The BOCS Halloween Financial Retreat begins today. Instead of going to some swanky place to convene, to their credit, the PWC BOCS are staying put and doing their work right at County Complex.

Their task is daunting. Running a county on a $190 million dollar shortfall is not for the faint of heart nor for one with a personal agenda. Pre-released agenda documents pretty much spelled out how dire the situation is.

At root of the financial problem is the huge, disproportionate amount of foreclosures in PWC. Each foreclosure lowers the property values of the houses around it. Many people have seen an almost 50% drop in the value of their home in the past 2 years.

The loss of value of the homes naturally changes the property tax assessments. As if things weren’t bad enough, sales tax receipts have dropped for 5 months in a row. The county is hurting.

Each county department was directed to create a budget with 10%, 20%, and 30% cuts. Looking through the documents, there were some extremely severe cuts. All eyes will be on the public safety departments first.

According to the Washington Post:

An advance copy of a report of the fiscal outlook prepared by the county executive’s office suggests that to close the gap for fiscal 2009-10 there probably won’t be any increases in police and fire department staffing. It also means potentially eliminating some capital improvement and road projects. In coming years, parks and libraries might face the same fate, the report says.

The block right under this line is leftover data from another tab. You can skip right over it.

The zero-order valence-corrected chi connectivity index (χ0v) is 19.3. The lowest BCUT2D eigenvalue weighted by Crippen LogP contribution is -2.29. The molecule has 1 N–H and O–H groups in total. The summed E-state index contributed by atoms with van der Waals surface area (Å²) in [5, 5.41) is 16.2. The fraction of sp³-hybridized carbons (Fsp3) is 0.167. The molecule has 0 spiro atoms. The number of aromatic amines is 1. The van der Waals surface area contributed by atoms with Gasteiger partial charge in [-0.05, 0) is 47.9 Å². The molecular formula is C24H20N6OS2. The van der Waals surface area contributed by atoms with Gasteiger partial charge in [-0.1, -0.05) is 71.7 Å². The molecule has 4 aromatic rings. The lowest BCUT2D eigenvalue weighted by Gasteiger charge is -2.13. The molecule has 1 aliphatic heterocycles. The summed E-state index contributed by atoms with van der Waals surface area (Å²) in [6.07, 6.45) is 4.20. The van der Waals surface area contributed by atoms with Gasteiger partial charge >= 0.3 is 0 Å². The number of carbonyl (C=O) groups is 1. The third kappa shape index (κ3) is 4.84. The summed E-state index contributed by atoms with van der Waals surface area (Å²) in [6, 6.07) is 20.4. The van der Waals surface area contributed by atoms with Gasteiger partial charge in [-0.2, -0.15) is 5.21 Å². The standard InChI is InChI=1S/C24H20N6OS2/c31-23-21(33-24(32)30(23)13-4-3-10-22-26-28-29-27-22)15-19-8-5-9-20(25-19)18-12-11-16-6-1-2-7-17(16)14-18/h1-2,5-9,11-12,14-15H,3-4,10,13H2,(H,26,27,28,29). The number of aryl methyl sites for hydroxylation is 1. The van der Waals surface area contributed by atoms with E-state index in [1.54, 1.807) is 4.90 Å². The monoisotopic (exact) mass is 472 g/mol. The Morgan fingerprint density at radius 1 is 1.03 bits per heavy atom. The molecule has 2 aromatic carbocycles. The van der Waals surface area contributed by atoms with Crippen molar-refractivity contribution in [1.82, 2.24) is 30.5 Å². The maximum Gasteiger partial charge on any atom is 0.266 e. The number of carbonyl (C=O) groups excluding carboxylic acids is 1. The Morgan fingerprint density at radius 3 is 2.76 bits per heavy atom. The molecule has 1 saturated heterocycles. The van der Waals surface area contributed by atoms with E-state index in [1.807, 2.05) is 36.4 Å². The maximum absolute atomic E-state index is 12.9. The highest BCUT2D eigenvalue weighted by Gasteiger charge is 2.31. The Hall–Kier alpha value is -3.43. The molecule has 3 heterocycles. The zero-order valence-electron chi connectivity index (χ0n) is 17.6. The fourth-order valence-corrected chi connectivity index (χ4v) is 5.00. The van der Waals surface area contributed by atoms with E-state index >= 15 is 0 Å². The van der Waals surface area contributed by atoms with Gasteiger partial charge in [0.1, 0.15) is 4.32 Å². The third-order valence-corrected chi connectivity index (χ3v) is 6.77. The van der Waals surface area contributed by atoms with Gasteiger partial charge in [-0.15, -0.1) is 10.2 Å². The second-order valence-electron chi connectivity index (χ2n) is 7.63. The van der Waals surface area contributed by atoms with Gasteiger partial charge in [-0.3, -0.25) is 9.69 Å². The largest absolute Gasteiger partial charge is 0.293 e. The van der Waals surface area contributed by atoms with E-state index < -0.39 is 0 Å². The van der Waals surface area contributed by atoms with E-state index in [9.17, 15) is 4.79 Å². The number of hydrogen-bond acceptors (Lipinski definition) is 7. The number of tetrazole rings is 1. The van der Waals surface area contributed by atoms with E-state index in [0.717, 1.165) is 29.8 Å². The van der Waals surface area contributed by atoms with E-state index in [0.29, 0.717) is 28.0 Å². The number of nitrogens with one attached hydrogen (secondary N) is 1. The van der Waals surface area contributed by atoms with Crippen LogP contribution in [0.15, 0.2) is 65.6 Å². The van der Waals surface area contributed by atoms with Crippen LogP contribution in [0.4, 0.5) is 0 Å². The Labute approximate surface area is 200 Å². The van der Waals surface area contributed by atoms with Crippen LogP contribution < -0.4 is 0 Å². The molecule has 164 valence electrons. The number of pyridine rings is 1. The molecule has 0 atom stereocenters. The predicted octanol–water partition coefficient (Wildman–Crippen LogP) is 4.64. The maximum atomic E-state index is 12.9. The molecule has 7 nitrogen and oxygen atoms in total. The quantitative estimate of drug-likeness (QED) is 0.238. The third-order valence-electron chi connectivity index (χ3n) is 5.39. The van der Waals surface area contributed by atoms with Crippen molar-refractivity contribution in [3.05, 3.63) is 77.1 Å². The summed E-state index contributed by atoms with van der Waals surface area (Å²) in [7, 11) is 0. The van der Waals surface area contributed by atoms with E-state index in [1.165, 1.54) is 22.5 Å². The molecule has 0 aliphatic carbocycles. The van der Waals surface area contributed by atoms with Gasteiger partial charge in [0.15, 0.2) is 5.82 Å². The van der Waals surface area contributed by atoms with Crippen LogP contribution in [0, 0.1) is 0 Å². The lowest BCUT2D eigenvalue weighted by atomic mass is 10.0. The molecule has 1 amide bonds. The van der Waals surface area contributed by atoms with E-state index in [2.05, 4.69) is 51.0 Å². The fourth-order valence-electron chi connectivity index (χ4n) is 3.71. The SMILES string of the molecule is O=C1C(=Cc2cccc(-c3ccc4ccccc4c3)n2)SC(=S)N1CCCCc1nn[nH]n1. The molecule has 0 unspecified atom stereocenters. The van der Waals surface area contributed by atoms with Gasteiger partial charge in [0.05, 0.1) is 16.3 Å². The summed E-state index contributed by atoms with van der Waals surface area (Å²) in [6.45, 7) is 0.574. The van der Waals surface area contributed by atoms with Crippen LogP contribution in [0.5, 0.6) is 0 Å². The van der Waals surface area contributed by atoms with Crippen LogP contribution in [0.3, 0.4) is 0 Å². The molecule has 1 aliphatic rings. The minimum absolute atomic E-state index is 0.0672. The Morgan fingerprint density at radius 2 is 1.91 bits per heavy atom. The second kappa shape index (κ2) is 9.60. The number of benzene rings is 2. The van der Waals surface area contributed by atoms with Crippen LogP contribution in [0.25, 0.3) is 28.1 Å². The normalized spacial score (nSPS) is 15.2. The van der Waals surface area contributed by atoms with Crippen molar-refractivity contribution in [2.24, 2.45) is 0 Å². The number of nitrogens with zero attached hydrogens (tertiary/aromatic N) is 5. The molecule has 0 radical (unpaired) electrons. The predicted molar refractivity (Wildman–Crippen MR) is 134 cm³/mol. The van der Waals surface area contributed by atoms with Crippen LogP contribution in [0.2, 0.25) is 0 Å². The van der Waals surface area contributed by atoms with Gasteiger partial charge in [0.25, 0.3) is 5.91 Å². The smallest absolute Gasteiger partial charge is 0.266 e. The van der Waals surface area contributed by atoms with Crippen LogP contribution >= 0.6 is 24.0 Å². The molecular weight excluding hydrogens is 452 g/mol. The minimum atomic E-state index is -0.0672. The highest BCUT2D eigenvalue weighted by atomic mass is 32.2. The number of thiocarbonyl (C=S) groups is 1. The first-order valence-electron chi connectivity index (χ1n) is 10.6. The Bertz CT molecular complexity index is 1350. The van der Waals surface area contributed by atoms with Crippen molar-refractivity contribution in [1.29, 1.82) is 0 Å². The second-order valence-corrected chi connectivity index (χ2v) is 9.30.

“We are not looking for any decisions,” County Executive Craig S. Gerhart said of today’s meeting.

Another option the board will consider is increasing the property tax rate from 97 cents to $1.13 per $100 of assessed value. But because house values have decreased so sharply, the average homeowner’s tax bill would still decrease by 18 percent. Last year, supervisors raised the average tax bill 5 percent to help offset the shortfall.

Even after scrubbing the budget, eliminating some capital projects and increasing the tax rate, the county would still have a $26 million gap to close. That’s where service cuts would come in.